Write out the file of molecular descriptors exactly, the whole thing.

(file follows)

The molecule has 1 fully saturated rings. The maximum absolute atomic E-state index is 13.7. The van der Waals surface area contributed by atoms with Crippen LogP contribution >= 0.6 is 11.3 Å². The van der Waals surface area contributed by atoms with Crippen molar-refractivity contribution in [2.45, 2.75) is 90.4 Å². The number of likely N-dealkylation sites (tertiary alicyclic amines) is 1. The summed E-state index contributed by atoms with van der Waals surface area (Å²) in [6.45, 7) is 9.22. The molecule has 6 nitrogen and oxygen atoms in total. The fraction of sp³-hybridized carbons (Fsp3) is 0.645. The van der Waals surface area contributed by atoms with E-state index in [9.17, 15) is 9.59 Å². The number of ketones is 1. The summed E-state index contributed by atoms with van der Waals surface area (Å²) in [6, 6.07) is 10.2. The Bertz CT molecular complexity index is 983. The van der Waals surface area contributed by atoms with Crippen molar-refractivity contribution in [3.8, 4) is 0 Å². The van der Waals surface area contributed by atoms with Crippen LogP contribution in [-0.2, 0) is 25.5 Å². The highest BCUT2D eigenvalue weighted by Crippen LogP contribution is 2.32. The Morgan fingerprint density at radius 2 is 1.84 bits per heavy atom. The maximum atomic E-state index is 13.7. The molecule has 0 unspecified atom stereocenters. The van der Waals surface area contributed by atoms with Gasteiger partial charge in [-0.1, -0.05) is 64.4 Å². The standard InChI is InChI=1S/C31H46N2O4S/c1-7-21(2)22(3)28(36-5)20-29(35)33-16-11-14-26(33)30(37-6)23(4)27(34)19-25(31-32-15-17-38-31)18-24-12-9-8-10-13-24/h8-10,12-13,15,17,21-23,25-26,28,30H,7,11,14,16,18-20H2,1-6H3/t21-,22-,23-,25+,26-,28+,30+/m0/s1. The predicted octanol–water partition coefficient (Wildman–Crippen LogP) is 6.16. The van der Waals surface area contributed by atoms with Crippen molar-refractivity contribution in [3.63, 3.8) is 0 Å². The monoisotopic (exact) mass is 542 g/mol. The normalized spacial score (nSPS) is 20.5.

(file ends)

The molecule has 1 fully saturated rings. The maximum absolute atomic E-state index is 13.7. The van der Waals surface area contributed by atoms with Crippen LogP contribution >= 0.6 is 11.3 Å². The van der Waals surface area contributed by atoms with Crippen molar-refractivity contribution in [2.45, 2.75) is 90.4 Å². The number of likely N-dealkylation sites (tertiary alicyclic amines) is 1. The summed E-state index contributed by atoms with van der Waals surface area (Å²) in [6.45, 7) is 9.22. The molecule has 6 nitrogen and oxygen atoms in total. The fraction of sp³-hybridized carbons (Fsp3) is 0.645. The van der Waals surface area contributed by atoms with E-state index in [9.17, 15) is 9.59 Å². The number of ketones is 1. The summed E-state index contributed by atoms with van der Waals surface area (Å²) in [6, 6.07) is 10.2. The Bertz CT molecular complexity index is 983. The van der Waals surface area contributed by atoms with Crippen molar-refractivity contribution in [3.8, 4) is 0 Å². The van der Waals surface area contributed by atoms with Crippen LogP contribution in [-0.2, 0) is 25.5 Å². The highest BCUT2D eigenvalue weighted by Crippen LogP contribution is 2.32. The Morgan fingerprint density at radius 2 is 1.84 bits per heavy atom. The maximum atomic E-state index is 13.7. The molecule has 0 unspecified atom stereocenters. The van der Waals surface area contributed by atoms with Gasteiger partial charge in [-0.1, -0.05) is 64.4 Å². The standard InChI is InChI=1S/C31H46N2O4S/c1-7-21(2)22(3)28(36-5)20-29(35)33-16-11-14-26(33)30(37-6)23(4)27(34)19-25(31-32-15-17-38-31)18-24-12-9-8-10-13-24/h8-10,12-13,15,17,21-23,25-26,28,30H,7,11,14,16,18-20H2,1-6H3/t21-,22-,23-,25+,26-,28+,30+/m0/s1. The predicted octanol–water partition coefficient (Wildman–Crippen LogP) is 6.16. The van der Waals surface area contributed by atoms with Crippen molar-refractivity contribution in [3.63, 3.8) is 0 Å². The monoisotopic (exact) mass is 542 g/mol. The normalized spacial score (nSPS) is 20.5.